One bedrock tenet of sound lending practices is establishing the borrower’s capacity to repay its debt over the contractual life of the obligation. So it’s not surprising that regulators have taken banks to task in recent reports highlighting a growing number of leveraged loan issuers which lack that capacity.
Specifically, in its 2014 Leveraged Loan Supplement, the Gang of Three – Federal Reserve, OCC, and FDIC – cited banks in which only 77% of portfolio companies managed to show they could successfully amortize the loan over a seven-year period. That was down from 83% measured in the prior year’s examination.
Projected cash flows should indeed leave plenty of room for principal and interest payments. But a bit of perspective on the topic is in order.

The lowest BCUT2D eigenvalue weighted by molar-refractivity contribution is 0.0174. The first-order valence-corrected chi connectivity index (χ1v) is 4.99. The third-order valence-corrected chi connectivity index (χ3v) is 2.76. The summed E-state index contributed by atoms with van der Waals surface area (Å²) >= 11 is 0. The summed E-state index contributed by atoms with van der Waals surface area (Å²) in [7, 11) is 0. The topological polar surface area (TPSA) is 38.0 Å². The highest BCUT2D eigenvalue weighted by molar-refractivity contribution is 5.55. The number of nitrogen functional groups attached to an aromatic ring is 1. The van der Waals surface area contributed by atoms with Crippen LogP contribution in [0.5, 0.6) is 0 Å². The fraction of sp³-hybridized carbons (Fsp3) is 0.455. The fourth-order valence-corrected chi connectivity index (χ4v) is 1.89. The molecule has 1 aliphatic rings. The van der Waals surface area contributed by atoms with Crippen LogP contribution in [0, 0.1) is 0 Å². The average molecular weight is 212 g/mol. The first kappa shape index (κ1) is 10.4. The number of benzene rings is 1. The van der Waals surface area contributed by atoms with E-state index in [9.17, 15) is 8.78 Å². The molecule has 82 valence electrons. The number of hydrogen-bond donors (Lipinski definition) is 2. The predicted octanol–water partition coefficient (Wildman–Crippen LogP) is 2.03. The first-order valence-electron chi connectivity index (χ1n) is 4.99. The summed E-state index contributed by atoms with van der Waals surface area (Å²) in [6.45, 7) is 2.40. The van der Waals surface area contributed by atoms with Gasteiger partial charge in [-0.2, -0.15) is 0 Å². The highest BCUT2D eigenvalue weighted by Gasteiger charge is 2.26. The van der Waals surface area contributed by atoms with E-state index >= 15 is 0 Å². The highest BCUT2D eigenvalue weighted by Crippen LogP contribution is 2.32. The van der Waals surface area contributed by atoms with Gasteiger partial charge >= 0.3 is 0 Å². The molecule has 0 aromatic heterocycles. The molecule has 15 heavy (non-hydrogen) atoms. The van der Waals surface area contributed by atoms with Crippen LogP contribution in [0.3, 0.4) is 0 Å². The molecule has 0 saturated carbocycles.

To paraphrase F. Scott Fitzgerald’s observation about the rich, leveraged borrowers are different than other borrowers: they have more debt. Private equity sponsors use leverage to enhance their returns, and not every business is a good candidate for high debt levels. Premiums are paid for companies that demonstrate significant free cash flow generation.